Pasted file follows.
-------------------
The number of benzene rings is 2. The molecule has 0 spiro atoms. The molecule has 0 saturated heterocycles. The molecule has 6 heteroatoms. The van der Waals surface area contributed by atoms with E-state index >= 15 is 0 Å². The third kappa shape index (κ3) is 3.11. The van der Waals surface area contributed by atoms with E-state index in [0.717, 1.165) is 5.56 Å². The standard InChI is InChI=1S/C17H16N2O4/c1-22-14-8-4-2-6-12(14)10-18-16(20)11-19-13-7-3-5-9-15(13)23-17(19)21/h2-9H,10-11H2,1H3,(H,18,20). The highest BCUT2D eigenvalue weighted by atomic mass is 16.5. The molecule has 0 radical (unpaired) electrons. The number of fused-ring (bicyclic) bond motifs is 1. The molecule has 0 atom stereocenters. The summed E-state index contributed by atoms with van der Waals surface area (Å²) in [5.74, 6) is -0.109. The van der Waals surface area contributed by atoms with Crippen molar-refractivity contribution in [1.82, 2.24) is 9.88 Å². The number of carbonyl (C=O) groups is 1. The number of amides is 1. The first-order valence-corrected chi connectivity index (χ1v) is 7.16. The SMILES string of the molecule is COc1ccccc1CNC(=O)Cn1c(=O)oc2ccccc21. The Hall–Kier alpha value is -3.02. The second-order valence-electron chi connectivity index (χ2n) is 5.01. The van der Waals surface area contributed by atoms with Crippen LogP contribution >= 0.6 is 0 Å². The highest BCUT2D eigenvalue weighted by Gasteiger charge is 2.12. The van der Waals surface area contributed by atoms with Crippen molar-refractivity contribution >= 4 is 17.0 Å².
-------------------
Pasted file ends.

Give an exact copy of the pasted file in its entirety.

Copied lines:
The number of benzene rings is 2. The molecule has 0 spiro atoms. The molecule has 0 saturated heterocycles. The molecule has 6 heteroatoms. The van der Waals surface area contributed by atoms with E-state index >= 15 is 0 Å². The third kappa shape index (κ3) is 3.11. The van der Waals surface area contributed by atoms with E-state index in [0.717, 1.165) is 5.56 Å². The standard InChI is InChI=1S/C17H16N2O4/c1-22-14-8-4-2-6-12(14)10-18-16(20)11-19-13-7-3-5-9-15(13)23-17(19)21/h2-9H,10-11H2,1H3,(H,18,20). The highest BCUT2D eigenvalue weighted by atomic mass is 16.5. The molecule has 0 radical (unpaired) electrons. The number of fused-ring (bicyclic) bond motifs is 1. The molecule has 0 atom stereocenters. The summed E-state index contributed by atoms with van der Waals surface area (Å²) in [5.74, 6) is -0.109. The van der Waals surface area contributed by atoms with Crippen molar-refractivity contribution in [1.82, 2.24) is 9.88 Å². The number of carbonyl (C=O) groups is 1. The number of amides is 1. The first-order valence-corrected chi connectivity index (χ1v) is 7.16. The SMILES string of the molecule is COc1ccccc1CNC(=O)Cn1c(=O)oc2ccccc21. The Hall–Kier alpha value is -3.02. The second-order valence-electron chi connectivity index (χ2n) is 5.01. The van der Waals surface area contributed by atoms with Crippen LogP contribution >= 0.6 is 0 Å². The highest BCUT2D eigenvalue weighted by Gasteiger charge is 2.12. The van der Waals surface area contributed by atoms with Crippen molar-refractivity contribution >= 4 is 17.0 Å².